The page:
Cram and Jam

Insurance is probably the most complex industry as far as accounting goes. Why? When you sell the policy, you have a vague idea of what the costs will be, and when those cash flows will occur.

That leaves room for a wide variety of games as far as the accounting goes. Because hitting operating return on equity targets is often the “be all” and “end all” of management reporting, one of the holy grails was taking capital losses and turning them into operating income. Net result on income is zero, but it looks like you are making a lot of returns off of operations.

At one company that I worked for, the new CEO want to great pains to declare how ethical the new CFO was. I murmured to my boss, “Not ethical, but clever.” He gave me a smile. She had pulled that very trick, and if one reconciled the Statutory and GAAP accounting, the chicanery was obvious.

At AIG, my managers were quite concerned about what went above the line and below the line. If an accounting item didn’t figure into net income my managers didn’t care about it, even if it diminished shareholders equity.

As an investor, this made me skeptical about income statements. But if you don’t have an income statement, what do you do to estimate profitability?

Well, you could look at the change in tangible net worth due to common shareholders, and add back dividends, including the value of spinoffs, and net money spent on buybacks. That is what a shareholder earns, in book value terms. Back when I was an analyst of the insurance industry, there were companies run by value investors that would present their returns that way showing the the growth in fully converted book value over time. In a sense , Berkshire Hathaway does that as well, but it doesn’t pay a dividend, so it is simply the increase in book value.

In the short run the market is influenced by net income due to common shareholders. But there is a difference between the two measures of income, and I call the difference “cram.” Cram is the amount of extra income reported through the income statements that does not makes its way through the balance sheet.

That said, I have another measure that I nickname “jam.” Jam is the amount of money gained/lost from buying back stock. In general, when companies buy back stock they dilute value for investors. Better to retain and reinvest.

How do I know this? I have been working on an accounting quality model, which is still a work in progress. An aside, I have had my share of calls from consultants who tell me they have an earnings quality model that covers the whole market. When they call me I ask them how they analyze financial companies. I get the intelligent equivalent of a shrug. The reason is that accruals on the financial statements of industrials and utilities are quite similar, but for financials, they are quite different.

Here are some of the results of my model on the S&P 100:

The data covers the last 4 3/4 fiscal years. Why did I use fiscal years? Because data capture with companies is most complete at fiscal year ends, when they file their 10Ks.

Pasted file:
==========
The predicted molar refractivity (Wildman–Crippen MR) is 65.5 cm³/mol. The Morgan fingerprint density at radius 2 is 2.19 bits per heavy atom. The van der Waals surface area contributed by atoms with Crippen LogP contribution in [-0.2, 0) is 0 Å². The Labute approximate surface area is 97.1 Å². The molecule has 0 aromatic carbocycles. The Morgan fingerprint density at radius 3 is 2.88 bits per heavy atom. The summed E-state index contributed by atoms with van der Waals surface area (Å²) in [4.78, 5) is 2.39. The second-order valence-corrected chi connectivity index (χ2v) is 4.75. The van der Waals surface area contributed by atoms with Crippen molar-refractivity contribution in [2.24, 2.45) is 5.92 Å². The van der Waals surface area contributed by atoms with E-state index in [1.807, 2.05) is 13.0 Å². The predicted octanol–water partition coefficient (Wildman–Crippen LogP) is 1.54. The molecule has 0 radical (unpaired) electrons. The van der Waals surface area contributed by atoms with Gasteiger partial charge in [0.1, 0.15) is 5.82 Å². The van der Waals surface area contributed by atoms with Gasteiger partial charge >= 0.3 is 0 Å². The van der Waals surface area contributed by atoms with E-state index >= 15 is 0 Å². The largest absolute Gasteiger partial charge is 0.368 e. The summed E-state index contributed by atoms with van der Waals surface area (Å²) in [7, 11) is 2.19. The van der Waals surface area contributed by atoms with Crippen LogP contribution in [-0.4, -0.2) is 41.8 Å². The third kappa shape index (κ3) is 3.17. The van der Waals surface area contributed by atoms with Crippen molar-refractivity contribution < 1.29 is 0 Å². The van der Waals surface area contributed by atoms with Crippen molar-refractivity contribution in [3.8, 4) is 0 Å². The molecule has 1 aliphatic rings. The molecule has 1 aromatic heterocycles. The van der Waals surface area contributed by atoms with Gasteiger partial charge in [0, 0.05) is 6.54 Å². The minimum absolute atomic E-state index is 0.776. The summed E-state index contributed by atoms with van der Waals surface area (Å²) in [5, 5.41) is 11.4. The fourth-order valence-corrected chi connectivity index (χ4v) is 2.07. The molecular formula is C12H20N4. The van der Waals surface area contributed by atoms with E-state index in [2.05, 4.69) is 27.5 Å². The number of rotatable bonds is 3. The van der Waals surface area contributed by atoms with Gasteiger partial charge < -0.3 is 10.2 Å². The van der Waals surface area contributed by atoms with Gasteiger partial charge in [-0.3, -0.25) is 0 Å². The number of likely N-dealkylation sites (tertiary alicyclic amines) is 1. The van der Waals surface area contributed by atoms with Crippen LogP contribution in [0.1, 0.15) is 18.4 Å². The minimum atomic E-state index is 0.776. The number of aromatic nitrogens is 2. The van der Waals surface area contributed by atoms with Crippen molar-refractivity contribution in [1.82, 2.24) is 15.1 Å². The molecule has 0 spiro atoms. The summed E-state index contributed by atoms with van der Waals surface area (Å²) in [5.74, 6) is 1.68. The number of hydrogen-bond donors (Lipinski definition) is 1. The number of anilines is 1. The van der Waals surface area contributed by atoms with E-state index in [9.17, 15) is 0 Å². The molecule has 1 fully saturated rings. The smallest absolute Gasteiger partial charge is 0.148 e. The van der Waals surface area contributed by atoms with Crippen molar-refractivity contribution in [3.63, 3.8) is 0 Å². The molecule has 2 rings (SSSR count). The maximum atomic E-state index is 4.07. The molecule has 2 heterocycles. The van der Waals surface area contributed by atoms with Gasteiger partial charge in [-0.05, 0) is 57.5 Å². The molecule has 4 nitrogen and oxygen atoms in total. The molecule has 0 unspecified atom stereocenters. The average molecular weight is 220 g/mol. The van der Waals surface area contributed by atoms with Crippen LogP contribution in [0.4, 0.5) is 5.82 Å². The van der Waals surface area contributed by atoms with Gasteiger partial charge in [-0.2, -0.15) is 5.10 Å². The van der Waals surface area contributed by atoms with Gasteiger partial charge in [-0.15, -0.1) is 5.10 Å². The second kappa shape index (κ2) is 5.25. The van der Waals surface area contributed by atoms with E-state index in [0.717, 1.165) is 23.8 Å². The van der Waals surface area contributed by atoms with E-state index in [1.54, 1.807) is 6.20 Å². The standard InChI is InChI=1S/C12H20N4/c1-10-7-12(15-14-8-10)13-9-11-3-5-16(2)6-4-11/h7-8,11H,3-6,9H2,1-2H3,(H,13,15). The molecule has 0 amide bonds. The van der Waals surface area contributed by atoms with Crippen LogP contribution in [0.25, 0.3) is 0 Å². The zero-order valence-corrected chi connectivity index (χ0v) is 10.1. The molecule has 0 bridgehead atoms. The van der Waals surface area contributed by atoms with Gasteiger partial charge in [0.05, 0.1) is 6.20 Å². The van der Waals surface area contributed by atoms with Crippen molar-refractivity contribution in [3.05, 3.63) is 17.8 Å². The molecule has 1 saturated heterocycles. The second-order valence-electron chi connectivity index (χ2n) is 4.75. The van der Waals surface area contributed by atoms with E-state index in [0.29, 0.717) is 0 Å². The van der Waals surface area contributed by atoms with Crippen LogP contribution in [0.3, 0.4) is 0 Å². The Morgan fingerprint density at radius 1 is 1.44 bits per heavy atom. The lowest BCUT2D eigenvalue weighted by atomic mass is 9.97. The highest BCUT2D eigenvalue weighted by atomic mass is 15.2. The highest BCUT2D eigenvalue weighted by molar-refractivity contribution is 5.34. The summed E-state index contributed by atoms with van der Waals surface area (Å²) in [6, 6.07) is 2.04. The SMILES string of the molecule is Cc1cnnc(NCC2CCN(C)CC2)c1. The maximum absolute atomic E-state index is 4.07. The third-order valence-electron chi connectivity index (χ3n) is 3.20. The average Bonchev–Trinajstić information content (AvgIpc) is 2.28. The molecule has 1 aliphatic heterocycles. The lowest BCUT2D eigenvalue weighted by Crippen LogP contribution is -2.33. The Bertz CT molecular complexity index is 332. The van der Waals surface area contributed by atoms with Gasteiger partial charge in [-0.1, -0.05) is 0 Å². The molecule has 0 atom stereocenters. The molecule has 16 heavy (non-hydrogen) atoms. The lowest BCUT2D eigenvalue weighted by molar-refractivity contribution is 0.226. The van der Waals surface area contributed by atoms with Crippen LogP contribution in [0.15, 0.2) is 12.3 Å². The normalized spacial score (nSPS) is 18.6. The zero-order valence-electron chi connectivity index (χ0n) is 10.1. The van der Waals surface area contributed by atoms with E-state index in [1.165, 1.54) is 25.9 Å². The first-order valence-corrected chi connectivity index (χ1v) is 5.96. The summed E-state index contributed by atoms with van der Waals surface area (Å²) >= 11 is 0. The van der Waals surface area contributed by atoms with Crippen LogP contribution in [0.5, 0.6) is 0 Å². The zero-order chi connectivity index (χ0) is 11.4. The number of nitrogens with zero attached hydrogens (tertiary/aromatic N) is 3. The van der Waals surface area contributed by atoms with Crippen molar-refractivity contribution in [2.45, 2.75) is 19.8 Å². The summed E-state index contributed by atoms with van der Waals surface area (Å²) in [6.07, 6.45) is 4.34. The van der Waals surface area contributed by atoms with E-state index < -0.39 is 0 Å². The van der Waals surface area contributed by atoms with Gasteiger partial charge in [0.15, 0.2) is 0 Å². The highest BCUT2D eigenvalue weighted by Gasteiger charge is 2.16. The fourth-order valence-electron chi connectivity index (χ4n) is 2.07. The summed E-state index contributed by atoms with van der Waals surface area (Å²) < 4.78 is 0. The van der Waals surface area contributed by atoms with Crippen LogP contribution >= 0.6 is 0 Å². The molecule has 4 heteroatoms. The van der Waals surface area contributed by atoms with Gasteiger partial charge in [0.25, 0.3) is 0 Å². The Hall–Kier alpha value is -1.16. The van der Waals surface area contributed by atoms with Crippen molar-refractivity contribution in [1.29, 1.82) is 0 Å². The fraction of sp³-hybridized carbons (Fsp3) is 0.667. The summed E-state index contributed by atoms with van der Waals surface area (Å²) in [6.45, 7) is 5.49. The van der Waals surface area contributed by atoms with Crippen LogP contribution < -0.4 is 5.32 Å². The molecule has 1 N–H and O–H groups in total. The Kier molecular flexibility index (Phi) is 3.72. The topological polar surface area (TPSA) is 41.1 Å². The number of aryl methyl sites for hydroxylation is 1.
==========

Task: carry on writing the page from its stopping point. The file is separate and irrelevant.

What did I find? In general, most companies lose money off of buybacks, whether it is 24% of cumulative net income, or 32% of final tangible net worth. Individual company performance varies a great deal. More surprising to me was that cram on average was only 1% of cumulative net income. Maybe GAAP isn’t so bad on average after all. But averages conceal a lot of variation — I would not want to own companies that lose a lot of money off of buybacks, or those that inflate net income versus growth in tangible book.

If buybacks ceased, companies might have a lot of slack assets on hand. I know that companies keep themselves slim to avoid takeovers, A large amount of slack assets invites others to come in and buy the assets to manage them. Still, it seems that most buybacks waste the money of shareholders. This seems to be another example of the agency problem, where managers take an action that benefits them, but harms shareholders.

I would be negative on both cram and jam. Good companies don’t report earnings in excess of what shareholders obtain, and they don’t buy back stock except when it is cheap.

Disclosure: long ALL COP CVX ORCL PEP

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About David Merkel 145 Articles

Affiliation: Finacorp Securities

David J. Merkel, CFA, FSA — From 2003-2007, I was a leading commentator at the excellent investment website ( Back in 2003, after several years of correspondence, James Cramer invited me to write for the site, and now I write for RealMoney on equity and bond portfolio management, macroeconomics, derivatives, quantitative strategies, insurance issues, corporate governance, etc. My specialty is looking at the interlinkages in the markets in order to understand individual markets better. I still contribute to RealMoney, but I have scaled it back because my work duties have gotten larger, and I began this blog to develop a distinct voice with a wider distribution. After one year of operation, I believe I have achieved that.

In 2008, I became the Chief Economist and Director of Research of Finacorp Securities. Until 2007, I was a senior investment analyst at Hovde Capital, responsible for analysis and valuation of investment opportunities for the FIP funds, particularly of companies in the insurance industry. I also managed the internal profit sharing and charitable endowment monies of the firm.

Prior to joining Hovde in 2003, I managed corporate bonds for Dwight Asset Management. In 1998, I joined the Mount Washington Investment Group as the Mortgage Bond and Asset Liability manager after working with Provident Mutual, AIG and Pacific Standard Life.

I hold bachelor’s and master’s degrees from Johns Hopkins University. In my spare time, I take care of our eight children with my wonderful wife Ruth.

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